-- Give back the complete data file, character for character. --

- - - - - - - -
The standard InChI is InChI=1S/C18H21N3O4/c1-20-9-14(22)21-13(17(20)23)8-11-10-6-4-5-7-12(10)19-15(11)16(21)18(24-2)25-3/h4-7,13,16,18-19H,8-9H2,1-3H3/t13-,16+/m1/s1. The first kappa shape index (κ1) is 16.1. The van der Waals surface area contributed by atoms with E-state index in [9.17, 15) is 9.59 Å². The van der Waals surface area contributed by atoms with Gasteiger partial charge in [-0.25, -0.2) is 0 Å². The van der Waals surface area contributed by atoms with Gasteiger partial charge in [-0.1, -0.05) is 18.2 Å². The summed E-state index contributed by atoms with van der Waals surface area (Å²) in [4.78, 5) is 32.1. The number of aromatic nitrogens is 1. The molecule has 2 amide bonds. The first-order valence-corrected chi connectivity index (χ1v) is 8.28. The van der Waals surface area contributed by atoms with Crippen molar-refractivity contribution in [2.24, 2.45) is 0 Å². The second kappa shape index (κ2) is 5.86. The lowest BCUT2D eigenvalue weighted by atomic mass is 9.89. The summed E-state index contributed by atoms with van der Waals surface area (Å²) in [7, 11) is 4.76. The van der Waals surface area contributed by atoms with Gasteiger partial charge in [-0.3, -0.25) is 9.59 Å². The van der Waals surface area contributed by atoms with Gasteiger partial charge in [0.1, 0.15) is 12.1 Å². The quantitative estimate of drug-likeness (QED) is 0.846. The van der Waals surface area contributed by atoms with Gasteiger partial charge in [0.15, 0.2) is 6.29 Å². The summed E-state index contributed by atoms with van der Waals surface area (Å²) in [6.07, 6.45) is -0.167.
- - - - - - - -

The standard InChI is InChI=1S/C18H21N3O4/c1-20-9-14(22)21-13(17(20)23)8-11-10-6-4-5-7-12(10)19-15(11)16(21)18(24-2)25-3/h4-7,13,16,18-19H,8-9H2,1-3H3/t13-,16+/m1/s1. The first kappa shape index (κ1) is 16.1. The van der Waals surface area contributed by atoms with E-state index in [9.17, 15) is 9.59 Å². The van der Waals surface area contributed by atoms with Gasteiger partial charge in [-0.25, -0.2) is 0 Å². The van der Waals surface area contributed by atoms with Gasteiger partial charge in [-0.1, -0.05) is 18.2 Å². The summed E-state index contributed by atoms with van der Waals surface area (Å²) in [4.78, 5) is 32.1. The number of aromatic nitrogens is 1. The molecule has 2 amide bonds. The first-order valence-corrected chi connectivity index (χ1v) is 8.28. The van der Waals surface area contributed by atoms with Crippen molar-refractivity contribution in [2.24, 2.45) is 0 Å². The second kappa shape index (κ2) is 5.86. The lowest BCUT2D eigenvalue weighted by atomic mass is 9.89. The summed E-state index contributed by atoms with van der Waals surface area (Å²) in [7, 11) is 4.76. The van der Waals surface area contributed by atoms with Gasteiger partial charge in [-0.3, -0.25) is 9.59 Å². The van der Waals surface area contributed by atoms with Gasteiger partial charge in [0.1, 0.15) is 12.1 Å². The quantitative estimate of drug-likeness (QED) is 0.846. The van der Waals surface area contributed by atoms with Gasteiger partial charge in [0.15, 0.2) is 6.29 Å². The summed E-state index contributed by atoms with van der Waals surface area (Å²) in [6.07, 6.45) is -0.167.